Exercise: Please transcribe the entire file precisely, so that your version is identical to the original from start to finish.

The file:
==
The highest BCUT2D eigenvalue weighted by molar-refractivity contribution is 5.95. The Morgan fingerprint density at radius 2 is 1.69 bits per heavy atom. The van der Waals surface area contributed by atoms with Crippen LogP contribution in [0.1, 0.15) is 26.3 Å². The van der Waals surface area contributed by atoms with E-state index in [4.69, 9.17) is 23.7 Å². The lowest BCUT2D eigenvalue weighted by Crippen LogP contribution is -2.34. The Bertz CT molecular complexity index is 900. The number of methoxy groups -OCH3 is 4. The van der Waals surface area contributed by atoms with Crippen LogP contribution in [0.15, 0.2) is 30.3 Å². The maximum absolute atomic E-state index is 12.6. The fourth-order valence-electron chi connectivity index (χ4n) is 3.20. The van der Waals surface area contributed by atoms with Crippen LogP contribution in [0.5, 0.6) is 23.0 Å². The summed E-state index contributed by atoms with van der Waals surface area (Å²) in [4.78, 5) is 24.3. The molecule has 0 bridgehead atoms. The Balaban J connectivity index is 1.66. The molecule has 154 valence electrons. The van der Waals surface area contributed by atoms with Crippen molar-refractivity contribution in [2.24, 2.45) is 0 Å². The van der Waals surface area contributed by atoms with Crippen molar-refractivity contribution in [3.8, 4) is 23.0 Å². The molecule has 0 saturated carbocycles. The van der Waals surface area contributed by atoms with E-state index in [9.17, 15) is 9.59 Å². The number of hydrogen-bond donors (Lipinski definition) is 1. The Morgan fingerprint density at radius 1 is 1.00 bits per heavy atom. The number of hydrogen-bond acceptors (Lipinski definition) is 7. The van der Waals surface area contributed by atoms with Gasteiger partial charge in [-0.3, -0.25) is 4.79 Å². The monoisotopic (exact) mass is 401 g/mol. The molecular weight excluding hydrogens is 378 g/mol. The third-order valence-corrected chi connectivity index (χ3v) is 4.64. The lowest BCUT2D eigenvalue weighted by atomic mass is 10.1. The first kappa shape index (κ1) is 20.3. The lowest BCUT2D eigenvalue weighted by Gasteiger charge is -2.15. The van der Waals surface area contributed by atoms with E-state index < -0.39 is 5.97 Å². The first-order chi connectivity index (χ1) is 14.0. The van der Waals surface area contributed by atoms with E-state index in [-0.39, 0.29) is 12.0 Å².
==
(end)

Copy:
The highest BCUT2D eigenvalue weighted by molar-refractivity contribution is 5.95. The Morgan fingerprint density at radius 2 is 1.69 bits per heavy atom. The van der Waals surface area contributed by atoms with Crippen LogP contribution in [0.1, 0.15) is 26.3 Å². The van der Waals surface area contributed by atoms with E-state index in [4.69, 9.17) is 23.7 Å². The lowest BCUT2D eigenvalue weighted by Crippen LogP contribution is -2.34. The Bertz CT molecular complexity index is 900. The number of methoxy groups -OCH3 is 4. The van der Waals surface area contributed by atoms with Crippen LogP contribution in [0.15, 0.2) is 30.3 Å². The maximum absolute atomic E-state index is 12.6. The fourth-order valence-electron chi connectivity index (χ4n) is 3.20. The van der Waals surface area contributed by atoms with Crippen LogP contribution in [0.5, 0.6) is 23.0 Å². The summed E-state index contributed by atoms with van der Waals surface area (Å²) in [4.78, 5) is 24.3. The molecule has 0 bridgehead atoms. The Balaban J connectivity index is 1.66. The molecule has 154 valence electrons. The van der Waals surface area contributed by atoms with Crippen molar-refractivity contribution in [2.24, 2.45) is 0 Å². The van der Waals surface area contributed by atoms with Crippen molar-refractivity contribution in [3.8, 4) is 23.0 Å². The molecule has 0 saturated carbocycles. The van der Waals surface area contributed by atoms with E-state index in [9.17, 15) is 9.59 Å². The number of hydrogen-bond donors (Lipinski definition) is 1. The Morgan fingerprint density at radius 1 is 1.00 bits per heavy atom. The number of hydrogen-bond acceptors (Lipinski definition) is 7. The van der Waals surface area contributed by atoms with Gasteiger partial charge in [-0.3, -0.25) is 4.79 Å². The monoisotopic (exact) mass is 401 g/mol. The molecular weight excluding hydrogens is 378 g/mol. The third-order valence-corrected chi connectivity index (χ3v) is 4.64. The lowest BCUT2D eigenvalue weighted by atomic mass is 10.1. The first kappa shape index (κ1) is 20.3. The lowest BCUT2D eigenvalue weighted by Gasteiger charge is -2.15. The van der Waals surface area contributed by atoms with E-state index < -0.39 is 5.97 Å². The first-order chi connectivity index (χ1) is 14.0. The van der Waals surface area contributed by atoms with E-state index in [-0.39, 0.29) is 12.0 Å².